"I wouldn't worry about the army coming," said Christopher Sands, director of the Canada Project for the Center for Strategic and International Studies in Washington, D.C.
"I don't think there's any manifest-destiny thinking much in the United States anymore. People don't want to just acquire territory."
Sands said he was somewhat puzzled by the "high minority" of Americans who said Canada should be annexed. However, he speculated the responses were an indication of goodwill and welcome towards Canadians should the government ever decide on its own that it wants to join the United States.
Canadians are no longer the strangers to Americans they once were, added Sands. So Americans are now more accepting of the cultural and political differences between the two countries than they were in the past and they aren't in a rush to launch a takeover of their neighbours to the north.
Harold Waller, who teaches U.S. politics at McGill University in Montreal, said Canadians should view the poll result as more of a curiosity than a real window on how Americans see us.
"I doubt if the average American knows enough about Canada to make a reasoned assessment, what the pros and cons might be," said Waller. "There's really an abysmal level of ignorance about Canada in the United States so I don't know what conclusions you can reach."
The sentiment of these Americans, I'd argue, is comparable to the rattachistes who would like to attach this "cap le plus nord-nord-est de la France" to France following the dissolution of the Belgian state, perhaps (as Réseau Voltaire suggested) as a way to compensate France for the Federal Republic's annexation of East Germany. I doubt that the French would mind annexing Wallonia, that region's rust-belt industries and high unemployment aside.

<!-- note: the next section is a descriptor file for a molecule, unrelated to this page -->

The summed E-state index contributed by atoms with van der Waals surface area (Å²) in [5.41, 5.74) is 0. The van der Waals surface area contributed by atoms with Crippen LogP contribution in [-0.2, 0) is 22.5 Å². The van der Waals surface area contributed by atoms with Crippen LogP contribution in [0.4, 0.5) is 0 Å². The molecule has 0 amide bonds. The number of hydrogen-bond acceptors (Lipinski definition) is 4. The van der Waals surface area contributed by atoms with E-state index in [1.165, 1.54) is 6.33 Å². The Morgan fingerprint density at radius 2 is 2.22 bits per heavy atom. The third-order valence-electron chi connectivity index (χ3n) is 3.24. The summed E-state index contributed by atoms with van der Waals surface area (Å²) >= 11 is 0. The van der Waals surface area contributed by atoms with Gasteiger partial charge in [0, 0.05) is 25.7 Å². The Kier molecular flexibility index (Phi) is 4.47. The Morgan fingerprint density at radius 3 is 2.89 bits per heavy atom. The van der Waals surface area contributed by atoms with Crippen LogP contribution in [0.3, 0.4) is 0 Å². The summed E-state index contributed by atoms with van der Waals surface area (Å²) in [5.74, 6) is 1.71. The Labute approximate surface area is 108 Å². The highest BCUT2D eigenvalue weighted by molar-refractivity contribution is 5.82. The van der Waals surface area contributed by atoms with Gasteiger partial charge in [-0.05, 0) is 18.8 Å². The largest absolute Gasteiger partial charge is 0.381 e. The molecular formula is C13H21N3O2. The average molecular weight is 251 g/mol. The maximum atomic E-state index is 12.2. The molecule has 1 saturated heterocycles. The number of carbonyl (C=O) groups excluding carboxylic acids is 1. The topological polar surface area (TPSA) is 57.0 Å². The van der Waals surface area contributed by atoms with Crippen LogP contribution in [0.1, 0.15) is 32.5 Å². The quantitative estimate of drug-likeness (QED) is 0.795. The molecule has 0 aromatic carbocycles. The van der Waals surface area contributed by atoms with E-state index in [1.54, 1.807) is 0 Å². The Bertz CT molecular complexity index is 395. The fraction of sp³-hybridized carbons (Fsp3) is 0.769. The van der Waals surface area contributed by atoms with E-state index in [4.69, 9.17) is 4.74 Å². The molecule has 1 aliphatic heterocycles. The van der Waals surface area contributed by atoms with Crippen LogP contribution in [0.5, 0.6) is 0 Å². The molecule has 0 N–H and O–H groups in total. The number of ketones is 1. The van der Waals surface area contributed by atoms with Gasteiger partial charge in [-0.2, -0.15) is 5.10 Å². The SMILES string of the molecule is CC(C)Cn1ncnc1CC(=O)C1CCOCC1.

This sort of mindset--the belief that smaller territories populated by your perceived kin shyould be added to your own nation, the better to enhance its glory and make things better for everyone--is less ominous than Russian nationalist argument that Ukraine is Malorussia, or the People's Republic threatening war if the Taiwanese declare independence, or--most famously--the permanent gloom cast upon the idea of assimilating Austria into the German federal state by the events of the 1930s and the 1940s. It's rather unlikely that Liège or London (in Ontario) would be conquered, for starters, and mass deaths among civilian populations would be unlikely. Even so.
Even so, these various irredentist tendencies--soft or hard, demcoratic or murderous--all make the slighting assumptions that inconvenient national identities (Canadian, Walloon, Ukrainian, Taiwanese, Austrian) are ultimately products of false consciousness, illegitimate and not of equal value. And really, isn't this tendency to favour the voluntary expansion of one's nation into areas which should belong to it just the time-honoured strategy of dealing with internal problems by engaging in foreign expansion? The assumption that these peoples should naturally belong to "us" is also problematic, particularly in contexts where democratic choice is rejected. What do you do to errant people who deny their obvious membership in your nation? What can be done?
What's particularly interesting about the rattachiste tendency is that small minorities in the populations slated for annexation support it. Take Canada, formed in response to threats from a post-Civil War United States (see the Annexation Bill of July 1866) and marked by endless controversy over what was known as reciprocity in the first century of Canada and as free trade. It's a central tenet of Canadian identity to fear that Canada is at risk of becoming the 51st state; back in the War of American Independence, Canada nearly became the 14th. (Nova Scotia as the 15th would have taken some work, given the dispersion of the New England settlements and Britain's naval strength.) And yet, some prominent Canadians have supported annexationist movements, or at least an intensification of Canadian-American relations. Why? Supporting the annexation of Canada is, for these people, a way of contesting the actions of the Canadian state by denying its very legitimacy. This legitimacy, in turn, depends on how well the state works: Eastern Ukraine is more likely to break away to Russia than southern Ontario is to become the 51st state for a reason.
What do I think of the rattachistes, at home and abroad? They mean well, certainly, and I am flattered. I just don't think that it will work, or that it should work. Small nations are good, too.